What will happen to our nation in time to come? What might the church face that scares and intimidates us? What could happen in our individual lives that fills us with dread? No matter what, trust that God is always in control. Take heart in this truth: “The Lord is my light and my salvation; Whom shall I fear? The Lord is the defense of my life; Whom shall I dread? When evildoers came upon me to devour my flesh, My adversaries and my enemies, they stumbled and fell. Though a host encamp against me, My heart will not fear; Though war arise against me, In spite of this I shall be confident” (Psalm 27:1-3). 

In other words, God is always in control!

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Categories
God God (nature) goodness love love of God Uncategorized

“I’ll Love You Forever”

Neal Pollard

We read it to our sons when they were growing up. We made up our own tune to the song, “I’ll love you forever, I’ll like you for always, As long as I’m living, my baby you’ll be.” It’s been hard to remember those days in the rocking chair, reading it over and over to them, without getting tearful ever since they weren’t little boys. It turns out that many people can relate. The book’s author, Robert Munsch, reports that it has sold 15,000,000 copies (http://robertmunsch.com/book/love-you-forever). His publisher didn’t want to publish it because it didn’t seem like a traditional children’s book.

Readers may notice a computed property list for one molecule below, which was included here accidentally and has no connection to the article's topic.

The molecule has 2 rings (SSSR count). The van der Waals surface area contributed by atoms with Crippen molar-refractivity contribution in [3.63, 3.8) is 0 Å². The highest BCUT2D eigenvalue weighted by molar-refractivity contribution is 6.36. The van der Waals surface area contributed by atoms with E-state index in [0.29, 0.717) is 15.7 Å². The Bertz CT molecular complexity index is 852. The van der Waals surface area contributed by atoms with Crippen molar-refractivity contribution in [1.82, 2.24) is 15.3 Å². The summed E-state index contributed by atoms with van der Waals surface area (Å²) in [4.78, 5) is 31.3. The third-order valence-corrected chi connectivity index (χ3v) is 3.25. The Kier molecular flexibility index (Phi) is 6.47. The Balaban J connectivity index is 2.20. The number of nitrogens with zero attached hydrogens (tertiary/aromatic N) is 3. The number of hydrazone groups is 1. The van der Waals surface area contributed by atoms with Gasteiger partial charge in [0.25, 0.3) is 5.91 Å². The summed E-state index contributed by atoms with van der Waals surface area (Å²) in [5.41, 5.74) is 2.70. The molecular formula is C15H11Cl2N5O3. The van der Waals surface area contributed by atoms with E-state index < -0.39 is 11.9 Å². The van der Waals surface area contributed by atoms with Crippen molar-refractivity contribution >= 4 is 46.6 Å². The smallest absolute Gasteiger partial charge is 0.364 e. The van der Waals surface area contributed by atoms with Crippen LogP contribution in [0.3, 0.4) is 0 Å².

If just reading the title gets you choked up with personal memories, you may not want to read the true story behind the book. Munsch says that the song came first:

I made that up after my wife and I had two babies born dead. The song
was my song to my dead babies. For a long time I had it in my head and
I couldn’t even sing it because every time I tried to sing it I cried. It was
very strange having a song in my head that I couldn’t sing (ibid.).